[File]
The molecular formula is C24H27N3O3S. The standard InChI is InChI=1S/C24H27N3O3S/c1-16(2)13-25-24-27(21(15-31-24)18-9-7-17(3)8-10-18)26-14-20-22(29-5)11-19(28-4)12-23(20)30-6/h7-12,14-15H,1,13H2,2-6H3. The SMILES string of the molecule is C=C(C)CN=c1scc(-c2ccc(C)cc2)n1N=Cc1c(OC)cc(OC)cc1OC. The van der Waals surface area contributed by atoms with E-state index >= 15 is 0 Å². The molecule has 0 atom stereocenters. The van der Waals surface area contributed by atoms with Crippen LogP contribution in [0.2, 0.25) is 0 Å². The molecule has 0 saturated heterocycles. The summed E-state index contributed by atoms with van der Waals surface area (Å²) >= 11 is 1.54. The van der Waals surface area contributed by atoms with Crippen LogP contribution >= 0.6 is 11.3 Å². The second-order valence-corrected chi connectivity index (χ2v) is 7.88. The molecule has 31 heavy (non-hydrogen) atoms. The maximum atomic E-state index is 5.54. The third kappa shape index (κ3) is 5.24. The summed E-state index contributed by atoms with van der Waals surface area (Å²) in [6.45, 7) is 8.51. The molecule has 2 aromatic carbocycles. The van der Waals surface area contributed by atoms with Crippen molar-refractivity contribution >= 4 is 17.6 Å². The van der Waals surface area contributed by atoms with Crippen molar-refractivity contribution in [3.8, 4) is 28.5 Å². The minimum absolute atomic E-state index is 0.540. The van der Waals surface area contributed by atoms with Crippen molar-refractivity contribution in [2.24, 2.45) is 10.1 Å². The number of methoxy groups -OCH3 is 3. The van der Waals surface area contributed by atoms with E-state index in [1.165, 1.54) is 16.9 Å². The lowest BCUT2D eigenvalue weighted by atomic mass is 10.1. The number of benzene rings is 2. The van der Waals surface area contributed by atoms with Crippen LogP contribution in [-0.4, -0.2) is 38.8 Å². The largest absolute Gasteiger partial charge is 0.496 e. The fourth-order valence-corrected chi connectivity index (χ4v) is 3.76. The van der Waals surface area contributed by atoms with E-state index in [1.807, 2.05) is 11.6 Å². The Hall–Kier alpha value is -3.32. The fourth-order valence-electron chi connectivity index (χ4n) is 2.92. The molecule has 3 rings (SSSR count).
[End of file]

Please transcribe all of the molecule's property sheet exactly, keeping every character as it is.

The molecular formula is C24H27N3O3S. The standard InChI is InChI=1S/C24H27N3O3S/c1-16(2)13-25-24-27(21(15-31-24)18-9-7-17(3)8-10-18)26-14-20-22(29-5)11-19(28-4)12-23(20)30-6/h7-12,14-15H,1,13H2,2-6H3. The SMILES string of the molecule is C=C(C)CN=c1scc(-c2ccc(C)cc2)n1N=Cc1c(OC)cc(OC)cc1OC. The van der Waals surface area contributed by atoms with E-state index >= 15 is 0 Å². The molecule has 0 atom stereocenters. The van der Waals surface area contributed by atoms with Crippen LogP contribution in [0.2, 0.25) is 0 Å². The molecule has 0 saturated heterocycles. The summed E-state index contributed by atoms with van der Waals surface area (Å²) >= 11 is 1.54. The van der Waals surface area contributed by atoms with Crippen LogP contribution >= 0.6 is 11.3 Å². The second-order valence-corrected chi connectivity index (χ2v) is 7.88. The molecule has 31 heavy (non-hydrogen) atoms. The maximum atomic E-state index is 5.54. The third kappa shape index (κ3) is 5.24. The summed E-state index contributed by atoms with van der Waals surface area (Å²) in [6.45, 7) is 8.51. The molecule has 2 aromatic carbocycles. The van der Waals surface area contributed by atoms with Crippen molar-refractivity contribution >= 4 is 17.6 Å². The van der Waals surface area contributed by atoms with Crippen molar-refractivity contribution in [3.8, 4) is 28.5 Å². The minimum absolute atomic E-state index is 0.540. The van der Waals surface area contributed by atoms with Crippen molar-refractivity contribution in [2.24, 2.45) is 10.1 Å². The number of methoxy groups -OCH3 is 3. The van der Waals surface area contributed by atoms with E-state index in [1.165, 1.54) is 16.9 Å². The lowest BCUT2D eigenvalue weighted by atomic mass is 10.1. The number of benzene rings is 2. The van der Waals surface area contributed by atoms with Crippen LogP contribution in [-0.4, -0.2) is 38.8 Å². The largest absolute Gasteiger partial charge is 0.496 e. The fourth-order valence-corrected chi connectivity index (χ4v) is 3.76. The van der Waals surface area contributed by atoms with E-state index in [1.807, 2.05) is 11.6 Å². The Hall–Kier alpha value is -3.32. The fourth-order valence-electron chi connectivity index (χ4n) is 2.92. The molecule has 3 rings (SSSR count).